Who first initiated the BYOD or Bring Your Own Device Policy – the employees or the employers? Well, I guess it is like a chicken and egg situation. Bring Your Own Device (BYOD) is a policy where employees are allowed or encouraged to use their personal mobile devices such as laptops, smartphones to access enterprise data and systems – IBM.
According to an article published in Computer World, 6 out of 10 companies surveyed by CompTIA allow BYOD, as they say it increases employee productivity. This fact seems to be supported by another survey conducted by Ovum. Check out the employee response to a question regarding BYOD across the world:
In most organizations, BYOD is being accepted, though there are no formal provisions or guidelines. A lot of work is being done to reduce the negatives and make it secure and viable.
IT personnel are working towards ensuring safety and data security. Large IT organizations are working towards providing solutions, to ensure safe BYOD adoption for organizations.
The Gartner Symposium/ITxpo 2013 concluded a few days ago in Orlando. During the symposium, Blackberry announced a new multi-platform cloud-based Enterprise Mobility Management (EMM) solution, with the objective of securing and managing corporate and personal devices. On the other hand, Unisys announced a mobile solution that supposedly addresses security concerns facing enterprises, where employees use their personal devices at work. CISCO and IBM also have developed solutions to enable companies adopt BYOD policy. I am sure many more companies will join the fray to develop robust security systems, to accommodate BYOD, which in turn will influence policies with respect to BYOD for training.
There are pros and cons of adopting BYOD in an organization and the same applies to BYOD for training. Here, I will restrict talking to Pros and Cons in the context of BYOD for training.
Pros of BYOD training
Employees use their personal devices all the time to access information, share knowledge and collaborate informally. Through BYOD, you are just extending that facility in the work situation as well. Here are some plus points of BYOD.
- Ability to access information and learning anytime and anywhere.
- Freedom from devoting large blocks of time to training (60mins – 90mins).
- Facility to start training at work and continue on the way back home, at home or during downtimes.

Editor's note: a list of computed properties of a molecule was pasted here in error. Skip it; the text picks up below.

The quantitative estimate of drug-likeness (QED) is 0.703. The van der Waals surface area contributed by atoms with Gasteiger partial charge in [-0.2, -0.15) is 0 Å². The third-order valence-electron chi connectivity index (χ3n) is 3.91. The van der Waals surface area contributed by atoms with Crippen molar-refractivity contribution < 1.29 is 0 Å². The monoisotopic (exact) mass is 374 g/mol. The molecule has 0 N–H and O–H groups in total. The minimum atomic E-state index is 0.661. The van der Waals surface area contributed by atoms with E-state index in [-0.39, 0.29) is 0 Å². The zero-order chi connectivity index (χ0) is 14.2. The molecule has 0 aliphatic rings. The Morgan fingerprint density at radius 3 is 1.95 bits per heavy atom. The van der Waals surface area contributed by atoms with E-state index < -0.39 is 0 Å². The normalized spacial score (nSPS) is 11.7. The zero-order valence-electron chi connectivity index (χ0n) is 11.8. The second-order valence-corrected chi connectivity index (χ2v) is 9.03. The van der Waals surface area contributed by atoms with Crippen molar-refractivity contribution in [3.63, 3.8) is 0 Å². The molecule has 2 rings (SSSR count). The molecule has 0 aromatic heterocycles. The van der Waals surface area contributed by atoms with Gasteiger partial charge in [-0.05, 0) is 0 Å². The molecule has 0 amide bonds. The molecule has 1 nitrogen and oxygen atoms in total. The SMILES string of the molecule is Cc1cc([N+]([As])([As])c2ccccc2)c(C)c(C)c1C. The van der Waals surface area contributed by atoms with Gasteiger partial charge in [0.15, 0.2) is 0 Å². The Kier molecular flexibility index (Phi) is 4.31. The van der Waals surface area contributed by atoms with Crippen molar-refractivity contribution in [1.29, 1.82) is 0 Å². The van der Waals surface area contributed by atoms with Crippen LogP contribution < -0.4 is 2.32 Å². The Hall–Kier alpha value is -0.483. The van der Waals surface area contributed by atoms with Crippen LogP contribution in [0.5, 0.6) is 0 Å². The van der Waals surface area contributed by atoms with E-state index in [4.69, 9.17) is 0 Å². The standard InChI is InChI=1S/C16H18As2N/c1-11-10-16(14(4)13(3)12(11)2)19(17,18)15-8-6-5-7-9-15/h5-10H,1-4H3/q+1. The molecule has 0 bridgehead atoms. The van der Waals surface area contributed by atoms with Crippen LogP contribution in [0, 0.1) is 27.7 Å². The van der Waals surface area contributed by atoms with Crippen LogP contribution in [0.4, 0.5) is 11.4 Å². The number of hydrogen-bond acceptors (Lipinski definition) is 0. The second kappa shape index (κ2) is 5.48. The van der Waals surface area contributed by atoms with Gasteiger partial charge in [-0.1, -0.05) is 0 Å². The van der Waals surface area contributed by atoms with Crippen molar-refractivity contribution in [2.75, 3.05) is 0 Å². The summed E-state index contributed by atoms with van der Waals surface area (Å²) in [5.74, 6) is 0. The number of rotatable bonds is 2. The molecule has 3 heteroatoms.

- Providing more options to employees, so that they can control their training and learning better.
- Choice of using devices that employees are more comfortable.
Cons of BYOD training
BYOD has its own set of limitations which can be listed as follows.
- Security issues & unintended data leakage.
- Compatibility issues where training programs might not run well on all devices.
- Need to reconfigure training to suit mobile devices.
- Limitations in terms of the length and duration of training content.
- Bandwidth issues when training is accessed outside organizational network.
We are talking to a generation of employees, who no longer have to wait in queues for getting services. Booking tickets, making reservations and accessing information is done by mobile devices. Therefore, despite the disadvantages, BYOD for training is something that organizations cannot ignore as an option to access corporate training.
Here are some broad recommendations for implementing BYOD for training:
- Clear policy guidelines have to be formulated and employees trained and educated on safe practices of accessing corporate network, using personal devices. In fact, I have seen BYOD guidelines and sample format for agencies to use on the US WHITE HOUSE website. It is like a readymade template that organizations can emulate.
- BYOD for training can only be an option and not a norm – at least not yet, as there are quite a few who may not be comfortable using mobile devices for training purposes.
- Enterprise security tools need to be put in place, to ensure data and information security. Restrictions in terms of downloading or transferring sensitive files need to be put in place.
According to me at present, BYOD for training can only be an option provided to employees who wish to stay connected to their learning, even while on move. It is only an additional convenience provided to enthusiastic employees. It cannot be a standard or an enforced methodology for training at least for a while.
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